Anthrax kills 83 hippos in national park

In Africa, Diseases & Mutations, News Headlines

Anthrax has killed at least 83 hippopotamuses in a popular Ugandan game park that saw a similar outbreak six years ago, an official said.

Tom Okello, area conservation manager at Queen Elizabeth National Park in south-west Uganda, says 83 hippos are dead.
The park, one of Uganda’s most popular safari destinations, was hit by anthrax poisoning in 2004 when more than 300 hippos died from exposure to the lethal spore-forming bacteria.

Mr Okello was alerted to the current outbreak in June, when 10 of the hulking semi-aquatic animals were found dead over one half-day period.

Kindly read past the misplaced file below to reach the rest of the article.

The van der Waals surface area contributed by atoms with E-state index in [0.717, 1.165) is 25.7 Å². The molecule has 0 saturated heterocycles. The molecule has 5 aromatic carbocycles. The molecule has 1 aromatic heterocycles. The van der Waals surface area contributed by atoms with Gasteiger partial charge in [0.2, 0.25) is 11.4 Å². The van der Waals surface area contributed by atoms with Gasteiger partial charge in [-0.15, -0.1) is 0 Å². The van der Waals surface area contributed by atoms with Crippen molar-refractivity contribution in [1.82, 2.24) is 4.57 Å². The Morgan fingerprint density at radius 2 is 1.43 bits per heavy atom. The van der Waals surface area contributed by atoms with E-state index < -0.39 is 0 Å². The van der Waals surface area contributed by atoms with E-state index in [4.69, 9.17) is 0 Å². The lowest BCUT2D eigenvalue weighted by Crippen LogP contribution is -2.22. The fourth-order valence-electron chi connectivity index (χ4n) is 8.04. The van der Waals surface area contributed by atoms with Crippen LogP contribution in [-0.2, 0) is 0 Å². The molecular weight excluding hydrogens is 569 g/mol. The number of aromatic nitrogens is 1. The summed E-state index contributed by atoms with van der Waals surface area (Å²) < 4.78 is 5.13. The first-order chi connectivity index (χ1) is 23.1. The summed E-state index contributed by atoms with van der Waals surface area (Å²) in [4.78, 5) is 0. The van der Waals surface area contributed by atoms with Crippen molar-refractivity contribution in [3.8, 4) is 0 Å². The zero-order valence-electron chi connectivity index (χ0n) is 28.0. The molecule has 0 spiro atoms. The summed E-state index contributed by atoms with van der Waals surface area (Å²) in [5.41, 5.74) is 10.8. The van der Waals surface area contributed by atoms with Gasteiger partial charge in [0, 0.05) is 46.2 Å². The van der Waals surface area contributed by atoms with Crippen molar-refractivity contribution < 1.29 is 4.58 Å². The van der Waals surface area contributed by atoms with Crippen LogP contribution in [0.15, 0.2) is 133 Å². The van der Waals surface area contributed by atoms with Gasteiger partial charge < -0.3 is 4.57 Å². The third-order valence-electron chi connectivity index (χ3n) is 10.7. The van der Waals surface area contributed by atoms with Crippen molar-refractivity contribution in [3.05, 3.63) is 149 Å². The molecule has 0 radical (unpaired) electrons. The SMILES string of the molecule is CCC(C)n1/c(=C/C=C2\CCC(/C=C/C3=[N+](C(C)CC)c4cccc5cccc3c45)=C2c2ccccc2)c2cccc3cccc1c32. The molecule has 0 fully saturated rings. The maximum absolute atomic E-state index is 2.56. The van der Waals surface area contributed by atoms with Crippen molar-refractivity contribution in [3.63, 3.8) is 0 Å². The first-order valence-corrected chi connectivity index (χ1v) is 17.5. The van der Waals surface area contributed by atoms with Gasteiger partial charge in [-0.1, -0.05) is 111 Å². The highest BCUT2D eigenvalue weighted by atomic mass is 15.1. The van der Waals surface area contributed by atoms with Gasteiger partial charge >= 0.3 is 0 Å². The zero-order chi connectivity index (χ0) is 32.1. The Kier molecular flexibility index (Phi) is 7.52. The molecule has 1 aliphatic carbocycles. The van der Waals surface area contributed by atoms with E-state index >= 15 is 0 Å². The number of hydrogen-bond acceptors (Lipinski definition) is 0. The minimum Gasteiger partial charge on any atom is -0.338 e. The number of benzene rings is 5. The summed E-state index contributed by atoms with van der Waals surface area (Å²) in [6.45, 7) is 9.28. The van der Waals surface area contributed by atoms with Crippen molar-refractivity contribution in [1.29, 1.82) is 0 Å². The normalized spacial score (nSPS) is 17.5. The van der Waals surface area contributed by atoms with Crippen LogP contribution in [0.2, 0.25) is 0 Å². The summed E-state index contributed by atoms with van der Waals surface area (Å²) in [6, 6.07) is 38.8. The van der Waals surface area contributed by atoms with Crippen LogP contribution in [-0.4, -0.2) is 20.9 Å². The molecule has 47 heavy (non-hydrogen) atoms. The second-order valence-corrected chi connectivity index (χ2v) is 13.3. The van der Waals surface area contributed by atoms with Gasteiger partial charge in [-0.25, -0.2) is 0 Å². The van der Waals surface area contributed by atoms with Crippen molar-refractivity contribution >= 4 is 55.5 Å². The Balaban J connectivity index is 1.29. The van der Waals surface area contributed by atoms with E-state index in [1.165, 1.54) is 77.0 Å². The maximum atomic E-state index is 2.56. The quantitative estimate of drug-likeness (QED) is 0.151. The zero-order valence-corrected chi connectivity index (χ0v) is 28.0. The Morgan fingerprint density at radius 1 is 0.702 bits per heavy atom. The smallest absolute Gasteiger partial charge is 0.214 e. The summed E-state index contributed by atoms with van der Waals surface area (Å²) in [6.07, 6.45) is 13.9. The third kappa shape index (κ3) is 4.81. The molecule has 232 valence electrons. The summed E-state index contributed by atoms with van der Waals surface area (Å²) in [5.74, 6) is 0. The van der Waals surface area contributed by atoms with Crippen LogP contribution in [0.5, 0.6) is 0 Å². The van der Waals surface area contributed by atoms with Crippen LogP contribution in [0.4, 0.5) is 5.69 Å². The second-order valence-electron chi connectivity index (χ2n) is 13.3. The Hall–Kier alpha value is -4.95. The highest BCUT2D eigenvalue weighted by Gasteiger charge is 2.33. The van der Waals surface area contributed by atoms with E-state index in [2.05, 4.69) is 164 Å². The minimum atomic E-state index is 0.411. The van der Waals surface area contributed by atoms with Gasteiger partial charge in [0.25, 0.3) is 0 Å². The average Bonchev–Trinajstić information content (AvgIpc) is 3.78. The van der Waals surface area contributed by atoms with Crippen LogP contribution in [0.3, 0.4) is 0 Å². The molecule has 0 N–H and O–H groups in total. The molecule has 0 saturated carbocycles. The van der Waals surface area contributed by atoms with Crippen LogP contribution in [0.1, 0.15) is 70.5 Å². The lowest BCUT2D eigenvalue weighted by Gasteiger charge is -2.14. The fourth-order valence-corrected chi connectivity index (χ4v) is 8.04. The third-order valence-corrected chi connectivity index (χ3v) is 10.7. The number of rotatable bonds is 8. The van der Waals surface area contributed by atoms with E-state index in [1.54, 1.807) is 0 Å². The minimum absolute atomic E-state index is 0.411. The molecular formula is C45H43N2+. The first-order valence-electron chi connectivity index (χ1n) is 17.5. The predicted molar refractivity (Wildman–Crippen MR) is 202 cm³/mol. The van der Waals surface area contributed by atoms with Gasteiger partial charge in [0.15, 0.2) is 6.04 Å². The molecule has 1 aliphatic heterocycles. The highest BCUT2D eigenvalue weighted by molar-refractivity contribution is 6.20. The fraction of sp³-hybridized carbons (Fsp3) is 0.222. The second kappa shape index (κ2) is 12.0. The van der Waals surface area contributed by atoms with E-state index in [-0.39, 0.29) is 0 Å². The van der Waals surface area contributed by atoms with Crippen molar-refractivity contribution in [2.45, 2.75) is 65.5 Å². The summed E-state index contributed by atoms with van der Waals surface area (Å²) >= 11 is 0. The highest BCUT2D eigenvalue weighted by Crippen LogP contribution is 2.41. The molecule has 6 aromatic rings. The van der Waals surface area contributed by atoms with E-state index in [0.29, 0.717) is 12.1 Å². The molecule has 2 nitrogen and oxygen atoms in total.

While the death toll continues to rise, Mr Okello says his staff have learnt from the 2004 experience and are close to containing the problem.

“We really have improved,” he said. “The situation is under control.”

The anthrax poison emanates from bacteria that live in soil that surrounds a small lake in the Queen Elizabeth park.

It can be contracted by wildlife through open wounds and flesh-eating vultures and big cats in the park can also spread the illness.

Mr Okello says the poison has stayed well clear of areas visited by tourists.

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